23rd Nov, 2012

How 2013 Tax Rates Play in Texas Real Estate Market

Today we summarize some of the effects of tax rates upon the real estate market in Texas.  No matter what Congress chooses to do in the next 36 days, invariably residents of Fredericksburg TX homes, Texas ranchers and all players in the Texas and Gillespie County real estate markets will be adjusting to changes.

Several different taxes simultaneously push in on the 2013 wallets.

  1. Tax rate on ordinary income stemming from the tax cuts enacted in 2001 now expiring.
  2. Capital gains taxes increase
  3. Alternative minimum taxes and other tax credits
  4. Tax hikes directly affecting real estate markets

Texas and Hill Country real estate agents could be impacted by all four of these tax increases.  The first three have to do with personal income taxes.  As independent contractors, real estate agents will be subject to higher self-employment taxes.  Successful real estate agents who sell high-priced Texas Hill Country properties will be subject to higher taxes on the profits.  According to “Taxmageddon” by Jerrold J. Stern, “real estate investors will be subjected to higher capital gains taxes.”  Stern explains that some real estate rental income will be subject to the 3.8 percent surtax.  There may also end up with fewer home mortgage interest and real estate tax deductions.  The list continues.

Another tax exemption is expiring.  It has to do with foreclosures on personal residences.  Without the exemption, homeowners whose properties are underwater and have lost value would be expected to pay taxes on portions of their mortgages which were forgiven by lenders.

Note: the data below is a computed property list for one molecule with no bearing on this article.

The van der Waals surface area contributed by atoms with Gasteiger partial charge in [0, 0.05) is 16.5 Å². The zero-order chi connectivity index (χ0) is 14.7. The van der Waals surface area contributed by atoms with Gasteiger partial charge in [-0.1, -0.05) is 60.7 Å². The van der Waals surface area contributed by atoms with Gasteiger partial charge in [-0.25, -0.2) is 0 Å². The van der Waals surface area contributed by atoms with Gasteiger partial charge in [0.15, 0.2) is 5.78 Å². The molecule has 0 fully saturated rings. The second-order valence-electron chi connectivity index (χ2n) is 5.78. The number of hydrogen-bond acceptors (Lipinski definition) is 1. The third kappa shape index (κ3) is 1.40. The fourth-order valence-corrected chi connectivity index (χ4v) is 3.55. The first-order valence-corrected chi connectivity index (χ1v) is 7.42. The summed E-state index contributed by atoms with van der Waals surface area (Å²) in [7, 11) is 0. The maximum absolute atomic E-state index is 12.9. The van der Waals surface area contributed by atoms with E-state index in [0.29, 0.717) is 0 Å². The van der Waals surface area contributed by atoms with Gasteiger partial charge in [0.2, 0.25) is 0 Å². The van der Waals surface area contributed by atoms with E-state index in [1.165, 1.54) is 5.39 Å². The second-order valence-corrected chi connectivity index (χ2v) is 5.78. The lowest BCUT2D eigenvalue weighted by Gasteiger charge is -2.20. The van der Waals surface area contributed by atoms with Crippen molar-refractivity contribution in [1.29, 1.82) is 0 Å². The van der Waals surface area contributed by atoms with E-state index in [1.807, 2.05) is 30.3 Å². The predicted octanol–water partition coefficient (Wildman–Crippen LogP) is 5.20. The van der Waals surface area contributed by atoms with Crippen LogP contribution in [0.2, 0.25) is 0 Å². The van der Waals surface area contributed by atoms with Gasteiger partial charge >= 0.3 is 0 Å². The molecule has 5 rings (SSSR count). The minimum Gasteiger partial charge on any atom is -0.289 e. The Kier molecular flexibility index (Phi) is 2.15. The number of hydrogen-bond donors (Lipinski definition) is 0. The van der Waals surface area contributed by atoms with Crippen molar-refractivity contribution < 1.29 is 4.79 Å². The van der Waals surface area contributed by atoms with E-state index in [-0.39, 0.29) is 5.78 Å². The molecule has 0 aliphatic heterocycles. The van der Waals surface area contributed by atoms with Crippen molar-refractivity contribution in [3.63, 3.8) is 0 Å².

Estate taxes will be hiked to 55 percent for estates over $1 million.  It has currently been 33 percent on estates over $5 million.  “Taxmageddon” explains.  “According to the Research Institute of America, a $5 million where property left to heirs in 2012 would escape tax entirely whereas the same bequest in 2013 could generate an estate tax as high as $2 million.”

Taxes affecting real estate all add up.  The write-off for qualified leasehold improvements, retail improvements, and restaurant property is set to be pushed back from 15 years to 39 years in 2012.  The mortgage insurance premium deduction, deductions affecting environmental contamination cleanup, the credit for energy-efficient home construction, and the credit for small home-energy credits are all on the table.

Some of the tax changes are already in effect and others take effect in 2013.  Without specific legislation, the taxes spoken of here could very well unbalance households and professionals in the real estate industry.

To find out about Texas Hill Country homes and ranches for sale, please call Dale E. Cook, MBA and owner of SAGE – Premium Texas Real Estate in Fredericksburg at (830) 992-0056.

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